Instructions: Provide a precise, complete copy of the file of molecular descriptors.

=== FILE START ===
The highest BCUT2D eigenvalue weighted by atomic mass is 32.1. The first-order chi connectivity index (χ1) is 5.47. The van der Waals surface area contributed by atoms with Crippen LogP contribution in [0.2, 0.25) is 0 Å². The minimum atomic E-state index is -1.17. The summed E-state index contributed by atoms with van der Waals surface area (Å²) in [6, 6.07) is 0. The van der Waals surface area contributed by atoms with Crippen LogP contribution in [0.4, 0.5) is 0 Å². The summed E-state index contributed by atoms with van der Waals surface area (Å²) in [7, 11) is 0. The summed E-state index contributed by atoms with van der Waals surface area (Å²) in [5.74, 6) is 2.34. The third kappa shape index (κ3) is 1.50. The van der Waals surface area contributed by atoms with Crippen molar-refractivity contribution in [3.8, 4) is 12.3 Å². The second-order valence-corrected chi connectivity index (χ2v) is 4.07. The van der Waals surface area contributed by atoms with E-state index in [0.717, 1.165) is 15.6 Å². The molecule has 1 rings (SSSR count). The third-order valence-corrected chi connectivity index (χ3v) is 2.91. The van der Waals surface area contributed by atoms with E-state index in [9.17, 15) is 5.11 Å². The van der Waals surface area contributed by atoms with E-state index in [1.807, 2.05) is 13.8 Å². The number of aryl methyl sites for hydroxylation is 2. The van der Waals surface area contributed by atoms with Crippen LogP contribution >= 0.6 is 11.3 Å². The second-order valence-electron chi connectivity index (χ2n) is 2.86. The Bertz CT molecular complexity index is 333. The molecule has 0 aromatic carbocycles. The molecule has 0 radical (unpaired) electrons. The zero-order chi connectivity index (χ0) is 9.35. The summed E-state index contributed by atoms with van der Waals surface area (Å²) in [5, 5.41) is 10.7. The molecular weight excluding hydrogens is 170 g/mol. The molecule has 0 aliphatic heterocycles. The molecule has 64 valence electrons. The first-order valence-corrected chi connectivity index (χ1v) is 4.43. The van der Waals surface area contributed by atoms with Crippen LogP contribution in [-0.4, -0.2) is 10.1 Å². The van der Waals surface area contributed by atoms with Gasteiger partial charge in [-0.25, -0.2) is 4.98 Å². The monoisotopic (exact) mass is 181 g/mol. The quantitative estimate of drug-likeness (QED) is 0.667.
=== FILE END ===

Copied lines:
The highest BCUT2D eigenvalue weighted by atomic mass is 32.1. The first-order chi connectivity index (χ1) is 5.47. The van der Waals surface area contributed by atoms with Crippen LogP contribution in [0.2, 0.25) is 0 Å². The minimum atomic E-state index is -1.17. The summed E-state index contributed by atoms with van der Waals surface area (Å²) in [6, 6.07) is 0. The van der Waals surface area contributed by atoms with Crippen LogP contribution in [0.4, 0.5) is 0 Å². The summed E-state index contributed by atoms with van der Waals surface area (Å²) in [7, 11) is 0. The summed E-state index contributed by atoms with van der Waals surface area (Å²) in [5.74, 6) is 2.34. The third kappa shape index (κ3) is 1.50. The van der Waals surface area contributed by atoms with Crippen molar-refractivity contribution in [3.8, 4) is 12.3 Å². The second-order valence-corrected chi connectivity index (χ2v) is 4.07. The van der Waals surface area contributed by atoms with E-state index in [0.717, 1.165) is 15.6 Å². The molecule has 1 rings (SSSR count). The third-order valence-corrected chi connectivity index (χ3v) is 2.91. The van der Waals surface area contributed by atoms with E-state index in [9.17, 15) is 5.11 Å². The van der Waals surface area contributed by atoms with E-state index in [1.807, 2.05) is 13.8 Å². The number of aryl methyl sites for hydroxylation is 2. The van der Waals surface area contributed by atoms with Crippen LogP contribution >= 0.6 is 11.3 Å². The second-order valence-electron chi connectivity index (χ2n) is 2.86. The Bertz CT molecular complexity index is 333. The molecule has 0 aromatic carbocycles. The molecule has 0 radical (unpaired) electrons. The zero-order chi connectivity index (χ0) is 9.35. The summed E-state index contributed by atoms with van der Waals surface area (Å²) in [5, 5.41) is 10.7. The molecular weight excluding hydrogens is 170 g/mol. The molecule has 0 aliphatic heterocycles. The molecule has 64 valence electrons. The first-order valence-corrected chi connectivity index (χ1v) is 4.43. The van der Waals surface area contributed by atoms with Crippen LogP contribution in [-0.4, -0.2) is 10.1 Å². The van der Waals surface area contributed by atoms with Gasteiger partial charge in [-0.25, -0.2) is 4.98 Å². The monoisotopic (exact) mass is 181 g/mol. The quantitative estimate of drug-likeness (QED) is 0.667.